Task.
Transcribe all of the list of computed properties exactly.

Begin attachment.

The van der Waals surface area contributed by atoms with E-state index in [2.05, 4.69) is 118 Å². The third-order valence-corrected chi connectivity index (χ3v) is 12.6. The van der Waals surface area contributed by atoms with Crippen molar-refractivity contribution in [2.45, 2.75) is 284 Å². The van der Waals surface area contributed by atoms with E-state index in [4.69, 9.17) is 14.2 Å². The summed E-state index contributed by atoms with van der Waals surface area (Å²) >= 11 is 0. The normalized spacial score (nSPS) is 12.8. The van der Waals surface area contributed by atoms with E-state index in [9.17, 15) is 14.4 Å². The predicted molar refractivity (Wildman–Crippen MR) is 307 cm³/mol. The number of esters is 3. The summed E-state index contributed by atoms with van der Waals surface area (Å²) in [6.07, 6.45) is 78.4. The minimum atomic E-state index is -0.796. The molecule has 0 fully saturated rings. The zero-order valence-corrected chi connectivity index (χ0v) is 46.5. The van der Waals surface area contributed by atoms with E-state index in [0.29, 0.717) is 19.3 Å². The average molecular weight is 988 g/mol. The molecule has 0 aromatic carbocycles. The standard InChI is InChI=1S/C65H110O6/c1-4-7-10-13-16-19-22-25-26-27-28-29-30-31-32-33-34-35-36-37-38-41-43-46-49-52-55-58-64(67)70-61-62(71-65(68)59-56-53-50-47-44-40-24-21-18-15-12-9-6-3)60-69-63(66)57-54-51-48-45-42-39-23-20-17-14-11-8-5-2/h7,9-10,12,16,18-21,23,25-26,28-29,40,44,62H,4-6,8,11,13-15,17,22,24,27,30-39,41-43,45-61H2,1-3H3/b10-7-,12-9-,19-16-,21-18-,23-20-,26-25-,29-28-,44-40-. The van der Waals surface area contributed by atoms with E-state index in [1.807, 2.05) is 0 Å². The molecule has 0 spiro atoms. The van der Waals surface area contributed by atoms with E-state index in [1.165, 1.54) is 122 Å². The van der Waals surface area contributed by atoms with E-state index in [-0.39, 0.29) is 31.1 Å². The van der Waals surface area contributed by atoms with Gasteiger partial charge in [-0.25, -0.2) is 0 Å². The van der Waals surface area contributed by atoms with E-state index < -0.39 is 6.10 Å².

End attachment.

The van der Waals surface area contributed by atoms with E-state index in [2.05, 4.69) is 118 Å². The third-order valence-corrected chi connectivity index (χ3v) is 12.6. The van der Waals surface area contributed by atoms with Crippen molar-refractivity contribution in [2.45, 2.75) is 284 Å². The van der Waals surface area contributed by atoms with E-state index in [4.69, 9.17) is 14.2 Å². The summed E-state index contributed by atoms with van der Waals surface area (Å²) >= 11 is 0. The normalized spacial score (nSPS) is 12.8. The van der Waals surface area contributed by atoms with E-state index in [9.17, 15) is 14.4 Å². The predicted molar refractivity (Wildman–Crippen MR) is 307 cm³/mol. The number of esters is 3. The summed E-state index contributed by atoms with van der Waals surface area (Å²) in [6.07, 6.45) is 78.4. The minimum atomic E-state index is -0.796. The molecule has 0 fully saturated rings. The zero-order valence-corrected chi connectivity index (χ0v) is 46.5. The van der Waals surface area contributed by atoms with E-state index in [0.29, 0.717) is 19.3 Å². The average molecular weight is 988 g/mol. The molecule has 0 aromatic carbocycles. The standard InChI is InChI=1S/C65H110O6/c1-4-7-10-13-16-19-22-25-26-27-28-29-30-31-32-33-34-35-36-37-38-41-43-46-49-52-55-58-64(67)70-61-62(71-65(68)59-56-53-50-47-44-40-24-21-18-15-12-9-6-3)60-69-63(66)57-54-51-48-45-42-39-23-20-17-14-11-8-5-2/h7,9-10,12,16,18-21,23,25-26,28-29,40,44,62H,4-6,8,11,13-15,17,22,24,27,30-39,41-43,45-61H2,1-3H3/b10-7-,12-9-,19-16-,21-18-,23-20-,26-25-,29-28-,44-40-. The van der Waals surface area contributed by atoms with E-state index in [1.807, 2.05) is 0 Å². The molecule has 0 spiro atoms. The van der Waals surface area contributed by atoms with E-state index in [1.165, 1.54) is 122 Å². The van der Waals surface area contributed by atoms with E-state index in [-0.39, 0.29) is 31.1 Å². The van der Waals surface area contributed by atoms with Gasteiger partial charge in [-0.25, -0.2) is 0 Å². The van der Waals surface area contributed by atoms with E-state index < -0.39 is 6.10 Å².